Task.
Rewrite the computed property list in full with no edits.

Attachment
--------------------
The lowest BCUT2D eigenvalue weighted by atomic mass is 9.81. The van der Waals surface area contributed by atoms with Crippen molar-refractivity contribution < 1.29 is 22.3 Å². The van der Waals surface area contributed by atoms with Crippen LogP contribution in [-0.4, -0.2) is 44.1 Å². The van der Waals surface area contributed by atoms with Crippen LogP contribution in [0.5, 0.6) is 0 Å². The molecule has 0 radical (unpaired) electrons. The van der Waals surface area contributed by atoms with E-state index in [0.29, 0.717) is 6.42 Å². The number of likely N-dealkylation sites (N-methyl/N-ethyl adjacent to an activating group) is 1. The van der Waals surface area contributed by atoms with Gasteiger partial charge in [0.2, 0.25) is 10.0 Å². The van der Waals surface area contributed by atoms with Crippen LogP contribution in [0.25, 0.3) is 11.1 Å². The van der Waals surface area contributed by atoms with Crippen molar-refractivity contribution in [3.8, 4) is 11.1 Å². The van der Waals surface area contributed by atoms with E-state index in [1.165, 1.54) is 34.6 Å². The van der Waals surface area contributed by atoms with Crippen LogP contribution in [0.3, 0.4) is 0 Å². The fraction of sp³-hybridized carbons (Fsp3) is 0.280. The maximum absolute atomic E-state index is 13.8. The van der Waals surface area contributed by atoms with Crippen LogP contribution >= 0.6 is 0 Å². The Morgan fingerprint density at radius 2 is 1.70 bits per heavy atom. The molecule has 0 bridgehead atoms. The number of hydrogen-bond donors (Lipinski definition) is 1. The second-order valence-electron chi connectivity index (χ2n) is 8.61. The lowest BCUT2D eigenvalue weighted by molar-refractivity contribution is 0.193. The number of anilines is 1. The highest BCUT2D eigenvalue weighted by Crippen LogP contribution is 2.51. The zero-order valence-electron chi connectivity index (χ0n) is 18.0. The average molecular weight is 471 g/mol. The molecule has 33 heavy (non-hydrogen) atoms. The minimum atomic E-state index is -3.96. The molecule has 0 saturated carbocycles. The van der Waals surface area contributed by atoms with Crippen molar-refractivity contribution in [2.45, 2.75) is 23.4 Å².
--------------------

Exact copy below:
The lowest BCUT2D eigenvalue weighted by atomic mass is 9.81. The van der Waals surface area contributed by atoms with Crippen molar-refractivity contribution < 1.29 is 22.3 Å². The van der Waals surface area contributed by atoms with Crippen LogP contribution in [-0.4, -0.2) is 44.1 Å². The van der Waals surface area contributed by atoms with Crippen LogP contribution in [0.5, 0.6) is 0 Å². The molecule has 0 radical (unpaired) electrons. The van der Waals surface area contributed by atoms with E-state index in [0.29, 0.717) is 6.42 Å². The number of likely N-dealkylation sites (N-methyl/N-ethyl adjacent to an activating group) is 1. The van der Waals surface area contributed by atoms with Gasteiger partial charge in [0.2, 0.25) is 10.0 Å². The van der Waals surface area contributed by atoms with Crippen LogP contribution in [0.25, 0.3) is 11.1 Å². The van der Waals surface area contributed by atoms with Crippen molar-refractivity contribution in [3.8, 4) is 11.1 Å². The van der Waals surface area contributed by atoms with E-state index in [1.165, 1.54) is 34.6 Å². The van der Waals surface area contributed by atoms with Crippen LogP contribution in [0.3, 0.4) is 0 Å². The fraction of sp³-hybridized carbons (Fsp3) is 0.280. The maximum absolute atomic E-state index is 13.8. The van der Waals surface area contributed by atoms with Crippen LogP contribution >= 0.6 is 0 Å². The Morgan fingerprint density at radius 2 is 1.70 bits per heavy atom. The molecule has 0 bridgehead atoms. The number of hydrogen-bond donors (Lipinski definition) is 1. The second-order valence-electron chi connectivity index (χ2n) is 8.61. The lowest BCUT2D eigenvalue weighted by molar-refractivity contribution is 0.193. The number of anilines is 1. The highest BCUT2D eigenvalue weighted by Crippen LogP contribution is 2.51. The zero-order valence-electron chi connectivity index (χ0n) is 18.0. The average molecular weight is 471 g/mol. The molecule has 33 heavy (non-hydrogen) atoms. The minimum atomic E-state index is -3.96. The molecule has 0 saturated carbocycles. The van der Waals surface area contributed by atoms with Crippen molar-refractivity contribution in [2.45, 2.75) is 23.4 Å².